Then we get upset because all we are trying to do is be friends.
But it's not enough for us to have good intentions. If our cat does not know we have good intentions, it does not matter, does it? But we can, with the best intentions in the world, try to make friends with our cat, do all the wrong things, and ruin a potentially great friendship.
Are we making these mistakes?
- Using harsh punishment methods
- Not playing with the cat
- Not giving the cat what they need
- Blaming the cat for "being stubborn" about training
We must realize that our cat is a marvelous example of a Supreme Predator, and all their instincts are intact and fully functioning. This is how they got the job in the first place. We said, "Oh dear, all these rats and mice are eating our all food," and the cat said, "I can take care of that for you."
They are, really, super-heroes.
When we get upset about them doing something, we need to understand that "something" is something they have to do: their instincts demand it.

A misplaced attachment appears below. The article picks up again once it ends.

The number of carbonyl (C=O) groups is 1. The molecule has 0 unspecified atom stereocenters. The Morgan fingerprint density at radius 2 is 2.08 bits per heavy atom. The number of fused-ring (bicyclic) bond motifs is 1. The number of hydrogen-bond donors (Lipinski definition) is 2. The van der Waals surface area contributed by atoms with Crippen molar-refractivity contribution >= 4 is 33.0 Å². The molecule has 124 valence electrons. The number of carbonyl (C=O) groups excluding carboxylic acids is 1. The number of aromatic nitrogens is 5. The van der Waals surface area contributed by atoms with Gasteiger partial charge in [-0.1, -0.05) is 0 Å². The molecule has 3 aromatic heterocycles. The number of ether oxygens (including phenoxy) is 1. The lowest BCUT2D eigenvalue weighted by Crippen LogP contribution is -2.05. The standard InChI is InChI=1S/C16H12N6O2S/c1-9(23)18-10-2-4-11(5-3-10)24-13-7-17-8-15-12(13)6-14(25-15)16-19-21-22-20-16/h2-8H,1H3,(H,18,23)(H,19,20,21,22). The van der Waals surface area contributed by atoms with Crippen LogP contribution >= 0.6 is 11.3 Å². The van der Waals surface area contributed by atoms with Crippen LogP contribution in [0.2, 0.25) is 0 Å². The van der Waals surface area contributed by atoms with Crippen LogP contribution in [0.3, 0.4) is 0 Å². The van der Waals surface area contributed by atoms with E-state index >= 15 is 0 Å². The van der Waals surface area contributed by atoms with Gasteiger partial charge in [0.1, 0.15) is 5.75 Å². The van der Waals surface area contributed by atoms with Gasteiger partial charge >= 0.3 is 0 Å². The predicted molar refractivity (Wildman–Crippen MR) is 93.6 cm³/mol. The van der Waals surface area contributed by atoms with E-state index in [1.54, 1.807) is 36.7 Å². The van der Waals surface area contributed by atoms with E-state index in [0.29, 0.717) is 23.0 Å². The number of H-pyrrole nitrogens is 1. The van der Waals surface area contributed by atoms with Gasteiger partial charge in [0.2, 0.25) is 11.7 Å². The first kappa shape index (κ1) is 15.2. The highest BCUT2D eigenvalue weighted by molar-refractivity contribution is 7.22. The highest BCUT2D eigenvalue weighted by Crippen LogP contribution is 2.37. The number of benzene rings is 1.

Are they scratching on the couch? They need a sturdy scratching post.
Are they knocking stuff off the bookcases and knicknack tables? It's because they have to look out the window, or have a high perch.
Are they trying to play with our things? They need their own things to play with!
Cats are highly intelligent creatures who have certain needs. We meet those needs; and everyone is happy!
For more about how we can make our cats miserable without knowing that is what we are doing, see The Blame Game.